- The MAX began returning to commercial service in late 2020, with airline travel still depressed due to the coronavirus pandemic.
NEW YORK: The US aviation regulator on Tuesday ordered a deeper inspection of the engines similar to the ones on a Boeing 777 aircraft that suffered a spectacular failure over Denver days earlier.
The incident, in which a Pratt & Whitney engine burst into flames and scattered debris over a Denver suburb shortly after takeoff for Honolulu, led to scores of Boeing 777s being grounded worldwide over safety concerns.
"US operators of airplanes equipped with certain Pratt & Whitney PW4000 engines (must) inspect these engines before further flight," the Federal Aviation Administration (FAA) said.
The regulator said it was issuing the order "as a result of a fan-blade failure that occurred Saturday on a Boeing 777-200 that had just departed from Denver International Airport."
Before they can return to the skies, "operators must conduct a thermal acoustic image (TAI) inspection of the large titanium fan blades located at the front of each engine. TAI technology can detect cracks on the interior surfaces of the hollow fan blades, or in areas that cannot be seen during a visual inspection," it said in a statement.
Metal fatigue has emerged as the chief suspect in the engine failure, which caused no injuries.
Steve Dickson, the FAA chief, had told an air safety town hall meeting earlier Tuesday that "we want to understand what happened and take the necessary steps to prevent a similar recurrence from happening."
"We're fortunate there were no fatalities or injuries," added Dickson.
The near-miss over Denver was a fresh setback for Boeing, which only recently resumed deliveries of the long-grounded 737 MAX following two fatal crashes.
It also raises fresh questions about the FAA, which was roundly attacked for its oversight of Boeing in the certification of the 737 MAX, and about whether maintenance was adequate on the plane, aviation experts said.
Even prior to the Denver incident, US air safety regulators had been weighing stricter inspections on the jets and their Pratt & Whitney engines, US officials said Tuesday.
The FAA reviewed inspection records and maintenance history after a Japan Airlines fan blade incident on December 4 last year "to determine the cause of the fracture and was evaluating whether to adjust blade inspections," an FAA spokesman said Tuesday. The flight landed in Japan without injuries.
Following a February 2018 incident on another United jet, the FAA reviewed 9,000 fan blade inspection reports and issued an airworthiness directive setting new rules on inspections.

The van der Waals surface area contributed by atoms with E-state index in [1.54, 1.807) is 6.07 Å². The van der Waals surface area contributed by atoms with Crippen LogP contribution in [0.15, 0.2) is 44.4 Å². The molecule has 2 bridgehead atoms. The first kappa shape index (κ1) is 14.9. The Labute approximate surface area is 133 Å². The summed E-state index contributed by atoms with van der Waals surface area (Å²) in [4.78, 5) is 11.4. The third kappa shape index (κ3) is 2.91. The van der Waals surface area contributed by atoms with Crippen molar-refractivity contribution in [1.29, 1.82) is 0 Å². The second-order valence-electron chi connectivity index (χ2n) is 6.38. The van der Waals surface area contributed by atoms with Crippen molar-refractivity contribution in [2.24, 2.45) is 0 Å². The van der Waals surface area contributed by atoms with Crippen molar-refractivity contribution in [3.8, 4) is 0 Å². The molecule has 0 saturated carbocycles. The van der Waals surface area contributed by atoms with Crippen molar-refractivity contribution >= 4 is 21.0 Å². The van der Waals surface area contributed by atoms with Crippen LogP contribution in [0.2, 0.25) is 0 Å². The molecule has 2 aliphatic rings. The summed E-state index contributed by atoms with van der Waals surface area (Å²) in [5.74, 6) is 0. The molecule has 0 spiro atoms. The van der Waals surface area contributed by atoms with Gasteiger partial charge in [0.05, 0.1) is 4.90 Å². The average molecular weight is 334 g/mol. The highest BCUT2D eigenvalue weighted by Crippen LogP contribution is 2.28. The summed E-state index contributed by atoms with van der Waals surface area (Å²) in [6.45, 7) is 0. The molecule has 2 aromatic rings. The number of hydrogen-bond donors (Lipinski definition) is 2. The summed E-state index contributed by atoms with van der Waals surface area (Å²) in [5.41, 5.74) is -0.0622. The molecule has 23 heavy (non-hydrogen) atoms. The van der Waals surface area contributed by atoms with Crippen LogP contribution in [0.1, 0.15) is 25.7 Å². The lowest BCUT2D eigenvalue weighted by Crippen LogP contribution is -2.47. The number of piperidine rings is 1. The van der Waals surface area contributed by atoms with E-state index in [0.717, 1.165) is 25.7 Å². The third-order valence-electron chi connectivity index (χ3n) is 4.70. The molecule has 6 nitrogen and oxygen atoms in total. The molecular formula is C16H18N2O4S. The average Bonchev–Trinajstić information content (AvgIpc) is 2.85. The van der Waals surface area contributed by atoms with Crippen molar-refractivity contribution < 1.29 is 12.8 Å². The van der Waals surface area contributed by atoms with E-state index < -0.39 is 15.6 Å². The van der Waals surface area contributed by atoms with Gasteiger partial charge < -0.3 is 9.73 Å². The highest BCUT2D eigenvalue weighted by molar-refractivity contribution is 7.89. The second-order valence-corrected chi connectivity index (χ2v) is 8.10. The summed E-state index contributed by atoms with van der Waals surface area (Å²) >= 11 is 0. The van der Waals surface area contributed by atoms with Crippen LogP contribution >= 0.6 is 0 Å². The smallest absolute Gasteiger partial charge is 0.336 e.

In a briefing Monday, the National Transportation Safety Board said it was too soon to know if the issue in Denver was similar to those in the Japan Airlines flight, or the February 2018 incident, which involved another Boeing 777 and Pratt & Whitney engine.
"A preliminary on-scene exam indicates damage consistent with metal fatigue," NTSB Chair Robert Sumwalt told the briefing.
He said two fan blades fractured on the number two engine on the Boeing 777-200 on Saturday. One of them was later found on a soccer field, while the other remained lodged in the engine.
The NTSB plans also to look at the inspection record on the United plane to see "who knew what when, what could have been done and what should have been done," Sumwalt said.
"Fatigue means that you can have a crack in the material and when you load it again and again, the crack slowly grows," said Robert Kielb, a professor at Duke University's school of engineering.
"This is an example of an event where we learn something about the design 20 years after it goes into service, and then we immediately ground the fleet, figure out what's going on and fix it."
In the wake of the Denver incident, Boeing said all 128 of the 777s with Pratt & Whitney engines were grounded. Of the 128 planes, only 69 were in service while 59 were in storage.
Besides United, which removed 24 planes from service, affected airlines included Japanese carriers Japan Airlines and All Nippon, and South Korea's Asiana and Korean Air.
On Monday night, a Delta Air Lines flight on a Boeing 757 en route to Seattle from Atlanta was diverted to Salt Lake City "out of an abundance of caution following an indicator warning of a possible problem with one of its engines," a Delta spokesman said.
"The flight landed safely without incident and taxied to the gate without assistance."
Boeing only recently resumed deliveries of the 737 MAX following a 20-month global grounding after two crashes killed 346 people.
The MAX began returning to commercial service in late 2020, with airline travel still depressed due to the coronavirus pandemic.
Boeing executives said last month they expected it would take about three years for activity to return to pre-pandemic levels.
Michel Merluzeau, an expert at consultancy AIR, agreed the latest problem did not appear to result from poor plane design.
"It's not really a problem for Boeing," he said. "It's more an issue of maintenance -- how United or Pratt & Whitney is maintaining engines that have been in use for a while."
The episode "is an embarrassing headline, but as a practical issue, it will have no impact on Boeing," said Scott Hamilton of Leeham News, an aviation news site.